Foreign investors are set to turn away from Russian energy giants as green investment strategies gain traction, according to market analysts.
Russian bank VTB Capital said on Friday that a number of energy-generating companies, including subsidiaries of Gazprom and other state-owned entities are “uninvestable” for some European funds “which have adopted a coal divestiture policy.”
The move away from coal has become mainstream policy in the United States, the European Union and China, where governments, companies and investors are trying to reduce the share of the dirtiest fossil fuels in their energy mixes.
Conversely, the Russian Energy Ministry has forecast an increase in coal consumption over the next three years. Russia is the world’s fourth-largest user of coal, behind China, India, and the U.S.
“Investors have already started to act,” VTB said in its report on the Russian utilities sector. Analysts “note that 100% of Swedish and Finnish investors, and a growing share of German and Baltic investors calculate coal’s contribution to the [earnings] of utility companies and have either already approved, or soon will, targets to divest from companies in which the share of coal exceeds certain limits.”
Those limits typically prohibit funds from investing in companies where anywhere between 10-50% of earnings come from coal-fired power plants.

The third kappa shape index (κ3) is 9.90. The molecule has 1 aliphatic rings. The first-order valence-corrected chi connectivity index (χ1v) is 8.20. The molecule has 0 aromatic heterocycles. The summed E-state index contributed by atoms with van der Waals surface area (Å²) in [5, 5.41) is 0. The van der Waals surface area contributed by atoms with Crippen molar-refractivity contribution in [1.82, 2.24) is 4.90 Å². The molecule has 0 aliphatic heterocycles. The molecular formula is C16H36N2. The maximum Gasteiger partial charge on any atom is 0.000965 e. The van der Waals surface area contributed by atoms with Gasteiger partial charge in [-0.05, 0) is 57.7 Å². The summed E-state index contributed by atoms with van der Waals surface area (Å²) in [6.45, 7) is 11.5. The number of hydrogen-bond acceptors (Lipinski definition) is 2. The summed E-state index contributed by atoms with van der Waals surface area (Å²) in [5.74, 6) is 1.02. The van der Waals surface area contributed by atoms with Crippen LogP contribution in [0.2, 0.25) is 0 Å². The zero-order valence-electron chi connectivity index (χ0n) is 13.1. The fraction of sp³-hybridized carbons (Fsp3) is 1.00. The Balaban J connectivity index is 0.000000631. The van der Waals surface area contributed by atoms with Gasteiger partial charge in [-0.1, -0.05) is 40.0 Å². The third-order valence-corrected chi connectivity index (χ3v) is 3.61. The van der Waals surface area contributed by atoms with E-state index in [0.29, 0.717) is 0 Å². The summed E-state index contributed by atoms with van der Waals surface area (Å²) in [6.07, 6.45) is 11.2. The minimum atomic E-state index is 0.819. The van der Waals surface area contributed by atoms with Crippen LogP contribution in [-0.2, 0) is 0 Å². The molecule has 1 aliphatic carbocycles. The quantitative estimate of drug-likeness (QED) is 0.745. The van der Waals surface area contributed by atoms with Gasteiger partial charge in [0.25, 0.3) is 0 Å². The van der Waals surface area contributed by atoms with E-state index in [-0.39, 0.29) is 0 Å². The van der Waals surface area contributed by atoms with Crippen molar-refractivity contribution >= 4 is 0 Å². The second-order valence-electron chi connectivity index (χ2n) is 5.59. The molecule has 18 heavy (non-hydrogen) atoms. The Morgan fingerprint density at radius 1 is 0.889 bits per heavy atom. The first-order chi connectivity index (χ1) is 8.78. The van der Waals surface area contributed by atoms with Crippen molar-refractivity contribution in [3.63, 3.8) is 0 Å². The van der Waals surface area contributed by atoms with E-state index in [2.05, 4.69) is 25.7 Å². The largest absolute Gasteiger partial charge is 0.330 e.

More than one-third of earnings at Gazprom subsidiary OGK2 and Unipro are earned from the generation of energy through coal, VTB found. Generating giant InterRao — owned by Rosneft and other state entities — also makes one-fifth of its cash from coal activities. Even the world’s second largest renewable energy producer Rushydro is exposed to divestment campaigns, VTB said.
In response to the push from investors, “some [companies] choose to divest … others choose to ignore the issue,” the report said. Enel Russia, a subsidiary of an Italian state energy company which was the largest polluting energy producer in Russia sold its coal-fired power plants earlier this month, in a move which analysts said would please green-minded investors.
Meanwhile, the contribution of coal to the earnings of Unipro is set to balloon to 59%, making the firm untouchable for any investment funds with even the most forgiving of coal quotas.
Gazprom has tried to get rid of its coal power plants which it says are unprofitable, but potential sales have been blocked by the Russian government due to their strategic importance.
In the short-term, VTB does not expect divestment campaigns to have a significant impact on energy companies’ share prices. However, if the firms do not divest, increasing numbers of European and U.S. investment funds will either have to sell their holdings or will not be able to buy shares in the first place. This places a cap on international demand, meaning the shareholder base would become less international and the companies would struggle to capitalise on future strong performance.